Essay Archives

Universities & the Public Sphere

August 5th, 2011

Redefining the Public University: Developing an Analytical Framework

Submitted by Michael Burawoy, University of California, Berkeley

The university is in crisis, almost everywhere. In the broadest terms, the university’s position as simultaneously inside and outside society, simultaneously participant in and observer of society – always precarious – has been eroded. With the exception of a few hold‐outs the ivory tower has gone. We can no longer hold a position of splendid […]

July 21st, 2011

International Affairs and the Public Sphere

Submitted by Stephen M. Walt, Harvard University

Most social scientists would like to believe that their profession contributes to solving pressing global problems. Indeed, the United States and many other modern societies subsidize university-based research and teaching on the assumption that scholars will develop useful knowledge about today’s world, communicate that knowledge to their students and to the broader public, and, where […]

March 31st, 2011

Why Are There Business Schools in Universities?

Submitted by Rakesh Khurana, Harvard University

In 2008, Harvard Business School celebrated its 100th birthday. Harvard’s year-long centennial culminated in a two-and–a-half-day global summit in which more than 2000 business leaders, alumni, academics and a select group of invited journalists from around the world gathered to discuss the School’s contributions to American business. Moreover, in recent years the school had broadened […]

February 13th, 2011

Toward a Public Social Science

Submitted by Herbert J. Gans, Columbia University

The social sciences deal with humanity’s most pressing problems, but there are barriers between practitioners and the public. We must restructure these disciplines from the ground up. In times of economic and political distress, the social sciences must become more relevant and useful by devoting their attention to society’s major problems. Such calls to reform […]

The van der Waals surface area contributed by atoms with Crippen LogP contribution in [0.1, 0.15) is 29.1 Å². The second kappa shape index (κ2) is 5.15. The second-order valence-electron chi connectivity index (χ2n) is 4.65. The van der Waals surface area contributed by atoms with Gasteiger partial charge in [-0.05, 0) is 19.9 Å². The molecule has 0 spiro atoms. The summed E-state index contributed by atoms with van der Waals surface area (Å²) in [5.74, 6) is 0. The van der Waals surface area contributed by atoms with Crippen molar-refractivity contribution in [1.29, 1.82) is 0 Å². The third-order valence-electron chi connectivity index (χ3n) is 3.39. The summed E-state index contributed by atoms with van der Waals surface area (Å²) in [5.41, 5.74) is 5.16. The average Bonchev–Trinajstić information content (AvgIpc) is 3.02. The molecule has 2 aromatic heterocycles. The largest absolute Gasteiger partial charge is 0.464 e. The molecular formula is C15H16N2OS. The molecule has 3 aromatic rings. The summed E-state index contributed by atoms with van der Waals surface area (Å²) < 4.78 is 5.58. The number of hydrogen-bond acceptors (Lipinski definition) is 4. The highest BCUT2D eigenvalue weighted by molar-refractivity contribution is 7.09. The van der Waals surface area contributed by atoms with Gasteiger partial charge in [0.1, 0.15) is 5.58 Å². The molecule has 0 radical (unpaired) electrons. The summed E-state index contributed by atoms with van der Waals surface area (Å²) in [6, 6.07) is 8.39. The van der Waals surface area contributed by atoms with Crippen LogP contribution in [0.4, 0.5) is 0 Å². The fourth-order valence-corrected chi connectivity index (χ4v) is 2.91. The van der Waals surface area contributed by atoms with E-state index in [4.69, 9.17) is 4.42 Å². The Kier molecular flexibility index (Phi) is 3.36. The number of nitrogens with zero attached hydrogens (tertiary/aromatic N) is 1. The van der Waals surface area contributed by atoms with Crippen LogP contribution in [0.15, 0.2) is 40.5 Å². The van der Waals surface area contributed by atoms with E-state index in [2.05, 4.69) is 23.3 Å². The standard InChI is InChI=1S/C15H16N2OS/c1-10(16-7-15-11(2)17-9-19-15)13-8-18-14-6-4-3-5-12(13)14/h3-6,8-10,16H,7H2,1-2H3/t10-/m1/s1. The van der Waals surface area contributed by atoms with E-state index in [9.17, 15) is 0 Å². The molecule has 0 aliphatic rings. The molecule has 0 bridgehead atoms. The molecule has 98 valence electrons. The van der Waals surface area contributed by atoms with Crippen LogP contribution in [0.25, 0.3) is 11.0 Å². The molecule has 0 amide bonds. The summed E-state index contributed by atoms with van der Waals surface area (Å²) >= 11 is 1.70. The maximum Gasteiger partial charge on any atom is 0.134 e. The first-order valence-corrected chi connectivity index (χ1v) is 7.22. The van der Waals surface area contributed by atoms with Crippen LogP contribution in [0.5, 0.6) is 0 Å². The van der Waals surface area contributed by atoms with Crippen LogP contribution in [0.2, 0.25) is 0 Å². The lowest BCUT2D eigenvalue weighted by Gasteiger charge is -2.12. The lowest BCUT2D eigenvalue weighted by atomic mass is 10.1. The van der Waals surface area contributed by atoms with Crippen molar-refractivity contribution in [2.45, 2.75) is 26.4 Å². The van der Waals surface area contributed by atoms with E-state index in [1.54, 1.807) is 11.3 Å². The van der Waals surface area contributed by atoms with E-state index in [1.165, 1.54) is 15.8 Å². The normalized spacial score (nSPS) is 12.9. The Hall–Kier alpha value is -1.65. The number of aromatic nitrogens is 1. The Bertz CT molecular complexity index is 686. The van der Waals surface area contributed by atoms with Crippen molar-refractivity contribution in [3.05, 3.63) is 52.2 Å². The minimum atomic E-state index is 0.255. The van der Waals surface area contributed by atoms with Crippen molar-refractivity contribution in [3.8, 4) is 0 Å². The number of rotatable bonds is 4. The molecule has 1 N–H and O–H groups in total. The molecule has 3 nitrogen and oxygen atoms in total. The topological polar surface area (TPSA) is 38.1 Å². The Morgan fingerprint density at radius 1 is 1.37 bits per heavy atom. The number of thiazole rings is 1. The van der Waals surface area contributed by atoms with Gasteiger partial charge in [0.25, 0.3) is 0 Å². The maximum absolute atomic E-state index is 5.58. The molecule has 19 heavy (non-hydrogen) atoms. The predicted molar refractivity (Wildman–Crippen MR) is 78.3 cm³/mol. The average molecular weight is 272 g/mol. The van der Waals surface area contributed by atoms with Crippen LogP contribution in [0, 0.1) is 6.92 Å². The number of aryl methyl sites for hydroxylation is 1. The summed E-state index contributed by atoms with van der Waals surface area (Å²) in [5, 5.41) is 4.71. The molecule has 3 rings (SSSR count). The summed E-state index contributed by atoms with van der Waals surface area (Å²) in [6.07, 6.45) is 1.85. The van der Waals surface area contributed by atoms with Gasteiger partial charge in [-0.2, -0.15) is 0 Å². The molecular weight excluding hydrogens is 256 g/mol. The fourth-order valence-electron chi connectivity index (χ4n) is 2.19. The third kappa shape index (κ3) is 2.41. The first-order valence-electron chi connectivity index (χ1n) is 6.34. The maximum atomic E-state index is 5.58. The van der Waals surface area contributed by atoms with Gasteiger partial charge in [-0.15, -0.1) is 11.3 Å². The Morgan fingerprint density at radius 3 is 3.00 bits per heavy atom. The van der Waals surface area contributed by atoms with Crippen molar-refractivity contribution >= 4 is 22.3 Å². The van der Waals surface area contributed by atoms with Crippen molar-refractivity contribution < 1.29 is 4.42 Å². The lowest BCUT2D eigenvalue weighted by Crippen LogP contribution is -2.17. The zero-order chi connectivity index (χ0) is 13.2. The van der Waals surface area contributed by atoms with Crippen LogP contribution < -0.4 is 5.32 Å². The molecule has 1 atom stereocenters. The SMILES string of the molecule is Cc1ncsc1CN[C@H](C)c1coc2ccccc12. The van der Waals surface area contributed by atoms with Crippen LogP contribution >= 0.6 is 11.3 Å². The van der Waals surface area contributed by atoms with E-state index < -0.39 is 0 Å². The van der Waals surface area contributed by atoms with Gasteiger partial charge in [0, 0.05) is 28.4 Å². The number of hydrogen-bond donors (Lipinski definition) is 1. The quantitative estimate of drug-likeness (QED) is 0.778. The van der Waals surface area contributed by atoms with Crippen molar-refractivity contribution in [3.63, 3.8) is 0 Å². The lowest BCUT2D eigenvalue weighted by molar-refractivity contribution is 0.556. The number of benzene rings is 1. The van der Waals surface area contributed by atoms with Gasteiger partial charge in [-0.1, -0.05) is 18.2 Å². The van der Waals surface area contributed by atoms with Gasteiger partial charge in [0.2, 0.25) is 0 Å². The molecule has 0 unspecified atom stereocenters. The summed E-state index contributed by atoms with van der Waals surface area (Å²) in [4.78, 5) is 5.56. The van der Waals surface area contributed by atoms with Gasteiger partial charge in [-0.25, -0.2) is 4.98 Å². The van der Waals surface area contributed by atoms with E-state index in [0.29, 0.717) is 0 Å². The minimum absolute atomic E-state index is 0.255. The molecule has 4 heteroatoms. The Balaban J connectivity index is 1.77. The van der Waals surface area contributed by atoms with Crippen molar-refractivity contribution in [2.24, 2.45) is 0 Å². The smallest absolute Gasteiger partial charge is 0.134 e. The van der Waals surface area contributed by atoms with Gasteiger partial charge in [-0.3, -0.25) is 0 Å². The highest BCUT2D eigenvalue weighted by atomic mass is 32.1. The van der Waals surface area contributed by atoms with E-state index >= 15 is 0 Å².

March 30th, 2010

An Avantgardistic Instinct for Relevances: Intellectuals and their Public

Submitted by Jürgen Habermas, Goethe University Frankfurt am Main

The roots of the egalitarian self-understanding of intellectuals in Germany extend back to the first generation after Goethe and Hegel. The restive literati and private lecturers from the circle of Young Germany and of the Left Hegelians nurtured both the image of free-floating, spontaneous, intensely polemi­cal, often maudlin, and unpredictable intellectuals and the prejudices against […]

December 10th, 2009

The Public Responsibilities of Political Science

Submitted by Rogers M. Smith, University of Pennsylvania

Michael Burawoy’s 2004 American Sociological Association Presidential Address, entitled “For Public Sociology,” painted a complex picture. He delineated multiple public sociologies, particularly “traditional” public sociology, aimed at prompting discussion among mainstream publics generally, and “organic” public sociology, developed in close connection with a particular active public or, more often, “counter-public.” And he contrasted these public […]

October 10th, 2009

Social Science for Public Knowledge

Submitted by Craig Calhoun, Social Science Research Council and New York University

Public engagement was a strong feature of the social sciences from their birth. Could one imagine Hobbes, Locke or the Scottish moralists as mere academics? Weber, Durkheim, and the great Chicago School sociologists had university jobs but both public concerns and public audiences. Social scientists today contribute to public understanding of issues from social inequality […]

September 3rd, 2009

A Sociology for Public Sociology: Some Needed Disciplinary Changes for Creating Public Sociology

Submitted by Herbert J. Gans, Columbia University

Michael Burawoy’s dramatic reinvention of and powerful advocacy for public sociology at the ASA’s 2004 annual meetings has set off a process to incorporate public sociology into the current discipline. Although it is too early to determine what paths that process will take, so far there seems to be more discourse about public sociology than […]

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